“A bigger risk is that customers find Plex’s service better than the banks’, resulting in customers closing their accounts with the banks and just using Google. That will mean lost revenue and lost engagement with the customer, making it harder to sell them additional services or build any loyalty,” said Kocianski. 

Google has reiterated that it is not interested in becoming a bank, a sentiment shared by many big tech finance players who would rather create peripheral banking services than to get bogged down by the red tape of regulation and compliance. Legacy financial institutions still have a leg up when it comes to bank licenses and consumer trust.   

“If Google or other big tech firms ever became a bank, it will kill their agility and innovation. That’s why most banks aren’t agile and innovative. They are slow and secure because that’s what regulations demand of them. No big tech firm could ever live with that,” said fintech analyst Chris Skinner.

In the long term, however, big tech could face greater scrutiny by regulatory authorities. A recent case in point is the tremendous backlash Facebook’s Diem has received by policymakers and regulators worldwide.  “Big tech will continue to innovate at the edges, threatening big banks. I expect that eventually regulators will look at this and come down hard on big tech firms’ forays into banking,” said fintech strategist, Alex Jimenez.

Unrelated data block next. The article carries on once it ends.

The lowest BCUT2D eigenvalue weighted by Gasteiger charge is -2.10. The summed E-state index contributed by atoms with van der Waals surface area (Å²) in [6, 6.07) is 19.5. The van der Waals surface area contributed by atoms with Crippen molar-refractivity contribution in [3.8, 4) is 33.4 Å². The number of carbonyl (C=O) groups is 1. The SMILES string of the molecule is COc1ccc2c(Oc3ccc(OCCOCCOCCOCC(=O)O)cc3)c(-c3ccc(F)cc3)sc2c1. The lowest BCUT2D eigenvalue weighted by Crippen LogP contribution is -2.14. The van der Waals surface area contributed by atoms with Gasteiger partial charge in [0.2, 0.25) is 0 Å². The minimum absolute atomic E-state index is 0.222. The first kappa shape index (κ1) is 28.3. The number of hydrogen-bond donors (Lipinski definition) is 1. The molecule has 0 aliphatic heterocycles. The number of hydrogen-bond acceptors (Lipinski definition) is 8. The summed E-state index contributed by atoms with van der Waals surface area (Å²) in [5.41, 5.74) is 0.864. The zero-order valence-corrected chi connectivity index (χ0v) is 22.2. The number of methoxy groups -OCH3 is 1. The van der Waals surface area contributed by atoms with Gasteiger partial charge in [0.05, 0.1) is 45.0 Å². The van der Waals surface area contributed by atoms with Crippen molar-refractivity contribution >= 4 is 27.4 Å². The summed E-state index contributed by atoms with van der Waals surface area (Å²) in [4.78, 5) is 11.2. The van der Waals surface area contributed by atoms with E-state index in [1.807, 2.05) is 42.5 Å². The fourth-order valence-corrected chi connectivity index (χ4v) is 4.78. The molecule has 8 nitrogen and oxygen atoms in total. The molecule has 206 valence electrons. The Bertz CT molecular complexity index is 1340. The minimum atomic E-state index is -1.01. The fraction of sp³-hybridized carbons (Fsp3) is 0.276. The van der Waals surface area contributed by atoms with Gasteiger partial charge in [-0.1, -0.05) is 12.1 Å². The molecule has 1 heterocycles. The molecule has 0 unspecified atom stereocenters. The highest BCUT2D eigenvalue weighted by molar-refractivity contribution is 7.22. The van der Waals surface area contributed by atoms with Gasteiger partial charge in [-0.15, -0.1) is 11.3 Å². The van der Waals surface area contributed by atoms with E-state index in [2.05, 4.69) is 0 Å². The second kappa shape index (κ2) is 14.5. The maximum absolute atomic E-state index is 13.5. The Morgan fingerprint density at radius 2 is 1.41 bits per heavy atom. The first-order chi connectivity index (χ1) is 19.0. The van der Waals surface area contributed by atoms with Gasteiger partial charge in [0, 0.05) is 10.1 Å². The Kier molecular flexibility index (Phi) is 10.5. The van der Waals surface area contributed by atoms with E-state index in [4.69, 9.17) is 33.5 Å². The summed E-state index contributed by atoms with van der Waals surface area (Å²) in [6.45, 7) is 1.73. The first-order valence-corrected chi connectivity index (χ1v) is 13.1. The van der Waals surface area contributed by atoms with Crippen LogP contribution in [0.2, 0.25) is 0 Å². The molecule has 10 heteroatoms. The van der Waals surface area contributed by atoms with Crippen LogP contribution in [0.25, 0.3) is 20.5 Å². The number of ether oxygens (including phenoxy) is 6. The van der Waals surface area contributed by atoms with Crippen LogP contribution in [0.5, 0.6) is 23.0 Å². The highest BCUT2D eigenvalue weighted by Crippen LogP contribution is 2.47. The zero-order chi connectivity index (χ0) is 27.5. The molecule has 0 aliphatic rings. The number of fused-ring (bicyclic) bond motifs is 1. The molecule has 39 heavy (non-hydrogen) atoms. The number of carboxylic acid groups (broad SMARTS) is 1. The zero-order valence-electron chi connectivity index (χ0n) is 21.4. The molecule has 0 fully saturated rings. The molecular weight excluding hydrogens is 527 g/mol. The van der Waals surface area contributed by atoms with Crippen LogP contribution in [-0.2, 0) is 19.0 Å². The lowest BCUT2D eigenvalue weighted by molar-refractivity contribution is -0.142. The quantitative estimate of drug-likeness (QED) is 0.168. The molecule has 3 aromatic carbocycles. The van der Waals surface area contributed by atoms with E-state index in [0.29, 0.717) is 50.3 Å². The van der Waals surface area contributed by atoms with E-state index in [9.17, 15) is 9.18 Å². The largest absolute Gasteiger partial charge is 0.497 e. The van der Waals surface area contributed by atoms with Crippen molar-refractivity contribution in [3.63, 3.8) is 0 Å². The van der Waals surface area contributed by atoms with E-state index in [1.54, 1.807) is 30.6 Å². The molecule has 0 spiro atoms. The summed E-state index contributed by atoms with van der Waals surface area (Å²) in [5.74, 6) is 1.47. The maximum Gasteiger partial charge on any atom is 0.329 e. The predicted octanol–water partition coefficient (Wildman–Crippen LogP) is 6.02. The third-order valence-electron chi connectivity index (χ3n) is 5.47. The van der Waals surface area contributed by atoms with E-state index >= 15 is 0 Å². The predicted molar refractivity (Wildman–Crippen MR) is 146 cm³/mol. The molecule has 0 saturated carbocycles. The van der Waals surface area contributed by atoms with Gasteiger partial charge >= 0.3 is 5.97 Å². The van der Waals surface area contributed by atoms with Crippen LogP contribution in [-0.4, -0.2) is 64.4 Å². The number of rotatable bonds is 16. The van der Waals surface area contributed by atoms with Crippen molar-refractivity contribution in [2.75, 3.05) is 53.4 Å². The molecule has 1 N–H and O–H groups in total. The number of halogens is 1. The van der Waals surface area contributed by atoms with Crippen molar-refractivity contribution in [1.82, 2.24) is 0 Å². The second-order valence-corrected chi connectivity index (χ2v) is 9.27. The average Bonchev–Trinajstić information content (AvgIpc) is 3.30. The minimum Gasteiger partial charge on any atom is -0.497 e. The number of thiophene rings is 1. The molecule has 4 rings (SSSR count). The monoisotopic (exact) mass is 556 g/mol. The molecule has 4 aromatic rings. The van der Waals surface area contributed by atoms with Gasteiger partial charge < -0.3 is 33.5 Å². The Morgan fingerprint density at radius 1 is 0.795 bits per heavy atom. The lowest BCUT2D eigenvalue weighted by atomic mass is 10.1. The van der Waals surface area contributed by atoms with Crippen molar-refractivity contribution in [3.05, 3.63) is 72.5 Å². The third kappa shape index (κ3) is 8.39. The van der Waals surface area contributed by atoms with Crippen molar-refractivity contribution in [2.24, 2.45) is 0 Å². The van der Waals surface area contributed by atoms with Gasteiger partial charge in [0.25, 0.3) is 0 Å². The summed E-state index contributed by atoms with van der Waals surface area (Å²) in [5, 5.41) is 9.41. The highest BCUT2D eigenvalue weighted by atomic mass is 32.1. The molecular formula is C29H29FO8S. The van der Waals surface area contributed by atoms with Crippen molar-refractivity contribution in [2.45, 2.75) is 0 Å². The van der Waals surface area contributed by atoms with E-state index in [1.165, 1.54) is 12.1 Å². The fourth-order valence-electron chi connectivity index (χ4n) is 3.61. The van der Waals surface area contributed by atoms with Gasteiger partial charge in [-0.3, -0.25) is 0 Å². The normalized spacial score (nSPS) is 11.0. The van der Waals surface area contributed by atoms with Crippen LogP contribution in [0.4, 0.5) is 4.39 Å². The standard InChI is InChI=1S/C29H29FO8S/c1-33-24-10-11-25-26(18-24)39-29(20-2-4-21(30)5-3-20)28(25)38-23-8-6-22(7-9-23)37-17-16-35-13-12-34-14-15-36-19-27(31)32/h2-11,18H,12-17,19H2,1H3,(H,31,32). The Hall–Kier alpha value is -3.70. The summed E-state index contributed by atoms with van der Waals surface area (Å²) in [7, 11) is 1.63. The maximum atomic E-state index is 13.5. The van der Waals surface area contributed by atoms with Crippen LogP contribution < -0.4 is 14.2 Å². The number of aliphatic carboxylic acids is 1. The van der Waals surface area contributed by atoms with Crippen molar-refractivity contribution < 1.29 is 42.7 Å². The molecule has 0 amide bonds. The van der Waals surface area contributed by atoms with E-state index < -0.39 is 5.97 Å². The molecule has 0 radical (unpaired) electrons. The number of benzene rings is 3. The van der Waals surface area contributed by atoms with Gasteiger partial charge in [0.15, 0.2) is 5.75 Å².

As big tech continues to emerge in the world of finance, traditional banks will remain relatively secure despite the disruptive nature of big tech banking. Regulatory legitimacy and long held consumer relationships safeguard traditional banks somewhat from technology-driven disruptions. Regardless, traditional banks still have much to gain from incorporating data driven mechanisms into their customer interactions. 

“Banks have always had a difficult time using data to the benefit of their customers and their institutions. Big tech finance players have built their technology infrastructure to leverage data from day one,” said Marcell King, chief innovation officer at Payveris. “Banks and credit unions who adopt a data driven approach to offering personalized user experiences and products will win in the long run.” 

Challenger banks have more to lose when it comes to competing with big tech finance players. Established tech companies like Google are more likely to foster customer interest than emerging challenger banks that have already struggled to gain traction in the U.S.